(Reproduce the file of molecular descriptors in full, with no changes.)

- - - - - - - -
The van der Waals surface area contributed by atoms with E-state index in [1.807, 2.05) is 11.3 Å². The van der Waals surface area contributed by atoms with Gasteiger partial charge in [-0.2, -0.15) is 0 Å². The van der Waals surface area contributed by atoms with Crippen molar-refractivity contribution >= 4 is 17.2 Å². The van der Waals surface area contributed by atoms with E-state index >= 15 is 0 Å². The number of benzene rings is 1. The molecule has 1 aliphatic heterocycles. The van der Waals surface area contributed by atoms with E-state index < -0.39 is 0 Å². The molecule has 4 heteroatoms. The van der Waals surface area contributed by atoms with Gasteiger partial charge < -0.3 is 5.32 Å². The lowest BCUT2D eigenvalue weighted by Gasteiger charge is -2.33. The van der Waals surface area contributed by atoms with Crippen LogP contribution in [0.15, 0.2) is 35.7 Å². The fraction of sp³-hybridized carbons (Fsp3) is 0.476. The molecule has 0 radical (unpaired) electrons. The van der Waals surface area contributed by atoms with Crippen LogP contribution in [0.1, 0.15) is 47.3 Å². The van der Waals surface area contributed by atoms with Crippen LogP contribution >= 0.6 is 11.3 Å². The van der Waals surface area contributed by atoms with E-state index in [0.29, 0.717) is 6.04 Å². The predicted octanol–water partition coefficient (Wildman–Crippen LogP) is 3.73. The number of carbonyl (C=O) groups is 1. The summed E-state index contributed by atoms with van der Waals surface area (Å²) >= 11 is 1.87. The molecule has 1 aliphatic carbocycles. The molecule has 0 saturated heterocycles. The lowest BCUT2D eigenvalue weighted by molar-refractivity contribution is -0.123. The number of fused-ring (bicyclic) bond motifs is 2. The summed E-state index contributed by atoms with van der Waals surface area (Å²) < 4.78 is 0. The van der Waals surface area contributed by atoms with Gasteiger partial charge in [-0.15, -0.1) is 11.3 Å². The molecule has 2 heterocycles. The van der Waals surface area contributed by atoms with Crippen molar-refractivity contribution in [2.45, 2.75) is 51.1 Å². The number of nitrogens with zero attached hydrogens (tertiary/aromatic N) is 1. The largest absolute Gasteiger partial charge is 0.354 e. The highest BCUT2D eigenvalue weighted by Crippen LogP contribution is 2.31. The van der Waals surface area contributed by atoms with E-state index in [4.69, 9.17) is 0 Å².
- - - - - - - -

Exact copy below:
The van der Waals surface area contributed by atoms with E-state index in [1.807, 2.05) is 11.3 Å². The van der Waals surface area contributed by atoms with Gasteiger partial charge in [-0.2, -0.15) is 0 Å². The van der Waals surface area contributed by atoms with Crippen molar-refractivity contribution >= 4 is 17.2 Å². The van der Waals surface area contributed by atoms with E-state index >= 15 is 0 Å². The number of benzene rings is 1. The molecule has 1 aliphatic heterocycles. The van der Waals surface area contributed by atoms with E-state index < -0.39 is 0 Å². The molecule has 4 heteroatoms. The van der Waals surface area contributed by atoms with Gasteiger partial charge < -0.3 is 5.32 Å². The lowest BCUT2D eigenvalue weighted by Gasteiger charge is -2.33. The van der Waals surface area contributed by atoms with Crippen LogP contribution in [0.15, 0.2) is 35.7 Å². The fraction of sp³-hybridized carbons (Fsp3) is 0.476. The molecule has 0 radical (unpaired) electrons. The van der Waals surface area contributed by atoms with Crippen LogP contribution in [0.1, 0.15) is 47.3 Å². The van der Waals surface area contributed by atoms with Crippen LogP contribution >= 0.6 is 11.3 Å². The van der Waals surface area contributed by atoms with E-state index in [0.29, 0.717) is 6.04 Å². The predicted octanol–water partition coefficient (Wildman–Crippen LogP) is 3.73. The number of carbonyl (C=O) groups is 1. The summed E-state index contributed by atoms with van der Waals surface area (Å²) >= 11 is 1.87. The molecule has 1 aliphatic carbocycles. The molecule has 0 saturated heterocycles. The lowest BCUT2D eigenvalue weighted by molar-refractivity contribution is -0.123. The number of fused-ring (bicyclic) bond motifs is 2. The summed E-state index contributed by atoms with van der Waals surface area (Å²) < 4.78 is 0. The van der Waals surface area contributed by atoms with Gasteiger partial charge in [-0.15, -0.1) is 11.3 Å². The molecule has 2 heterocycles. The van der Waals surface area contributed by atoms with Crippen molar-refractivity contribution in [2.45, 2.75) is 51.1 Å². The number of nitrogens with zero attached hydrogens (tertiary/aromatic N) is 1. The largest absolute Gasteiger partial charge is 0.354 e. The highest BCUT2D eigenvalue weighted by Crippen LogP contribution is 2.31. The van der Waals surface area contributed by atoms with E-state index in [4.69, 9.17) is 0 Å².